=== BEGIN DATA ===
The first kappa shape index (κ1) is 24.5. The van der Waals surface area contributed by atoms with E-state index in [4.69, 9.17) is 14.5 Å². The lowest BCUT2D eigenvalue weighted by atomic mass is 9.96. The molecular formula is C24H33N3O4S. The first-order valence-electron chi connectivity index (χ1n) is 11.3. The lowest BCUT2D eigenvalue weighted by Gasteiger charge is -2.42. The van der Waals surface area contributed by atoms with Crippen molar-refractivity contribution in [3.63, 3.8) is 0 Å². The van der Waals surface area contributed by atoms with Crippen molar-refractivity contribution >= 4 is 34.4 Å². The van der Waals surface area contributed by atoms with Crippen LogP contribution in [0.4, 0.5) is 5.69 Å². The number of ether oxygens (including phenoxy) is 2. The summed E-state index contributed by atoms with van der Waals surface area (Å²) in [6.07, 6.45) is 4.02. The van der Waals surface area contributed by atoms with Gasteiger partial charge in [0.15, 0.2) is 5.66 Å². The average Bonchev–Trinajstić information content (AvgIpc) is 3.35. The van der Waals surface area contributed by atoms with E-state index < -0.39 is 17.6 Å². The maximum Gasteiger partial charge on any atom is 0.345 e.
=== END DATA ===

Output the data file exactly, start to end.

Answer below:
The first kappa shape index (κ1) is 24.5. The van der Waals surface area contributed by atoms with E-state index in [4.69, 9.17) is 14.5 Å². The lowest BCUT2D eigenvalue weighted by atomic mass is 9.96. The molecular formula is C24H33N3O4S. The first-order valence-electron chi connectivity index (χ1n) is 11.3. The lowest BCUT2D eigenvalue weighted by Gasteiger charge is -2.42. The van der Waals surface area contributed by atoms with Crippen molar-refractivity contribution in [3.63, 3.8) is 0 Å². The van der Waals surface area contributed by atoms with Crippen molar-refractivity contribution >= 4 is 34.4 Å². The van der Waals surface area contributed by atoms with Crippen LogP contribution in [0.4, 0.5) is 5.69 Å². The number of ether oxygens (including phenoxy) is 2. The summed E-state index contributed by atoms with van der Waals surface area (Å²) in [6.07, 6.45) is 4.02. The van der Waals surface area contributed by atoms with Gasteiger partial charge in [0.15, 0.2) is 5.66 Å². The average Bonchev–Trinajstić information content (AvgIpc) is 3.35. The van der Waals surface area contributed by atoms with E-state index < -0.39 is 17.6 Å². The maximum Gasteiger partial charge on any atom is 0.345 e.